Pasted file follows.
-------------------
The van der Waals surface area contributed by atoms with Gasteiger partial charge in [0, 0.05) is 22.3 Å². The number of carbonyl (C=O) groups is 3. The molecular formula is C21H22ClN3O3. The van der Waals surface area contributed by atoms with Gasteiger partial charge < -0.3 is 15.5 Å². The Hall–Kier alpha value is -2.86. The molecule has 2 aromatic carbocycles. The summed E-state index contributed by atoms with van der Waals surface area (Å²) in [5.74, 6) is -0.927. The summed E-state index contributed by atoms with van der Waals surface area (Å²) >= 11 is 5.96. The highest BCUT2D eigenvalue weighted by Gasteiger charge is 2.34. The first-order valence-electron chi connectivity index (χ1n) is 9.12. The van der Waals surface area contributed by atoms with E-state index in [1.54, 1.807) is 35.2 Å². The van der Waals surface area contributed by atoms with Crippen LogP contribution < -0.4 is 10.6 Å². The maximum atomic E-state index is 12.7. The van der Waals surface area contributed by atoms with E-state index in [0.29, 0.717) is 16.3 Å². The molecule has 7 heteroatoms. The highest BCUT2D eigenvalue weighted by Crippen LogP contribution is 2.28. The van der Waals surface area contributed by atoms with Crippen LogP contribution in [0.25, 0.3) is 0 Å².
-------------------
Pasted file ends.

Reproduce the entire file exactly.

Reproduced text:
The van der Waals surface area contributed by atoms with Gasteiger partial charge in [0, 0.05) is 22.3 Å². The number of carbonyl (C=O) groups is 3. The molecular formula is C21H22ClN3O3. The van der Waals surface area contributed by atoms with Gasteiger partial charge < -0.3 is 15.5 Å². The Hall–Kier alpha value is -2.86. The molecule has 2 aromatic carbocycles. The summed E-state index contributed by atoms with van der Waals surface area (Å²) in [5.74, 6) is -0.927. The summed E-state index contributed by atoms with van der Waals surface area (Å²) >= 11 is 5.96. The highest BCUT2D eigenvalue weighted by Gasteiger charge is 2.34. The first-order valence-electron chi connectivity index (χ1n) is 9.12. The van der Waals surface area contributed by atoms with E-state index in [1.54, 1.807) is 35.2 Å². The van der Waals surface area contributed by atoms with Crippen LogP contribution < -0.4 is 10.6 Å². The maximum atomic E-state index is 12.7. The van der Waals surface area contributed by atoms with E-state index in [0.29, 0.717) is 16.3 Å². The molecule has 7 heteroatoms. The highest BCUT2D eigenvalue weighted by Crippen LogP contribution is 2.28. The van der Waals surface area contributed by atoms with Crippen LogP contribution in [0.25, 0.3) is 0 Å².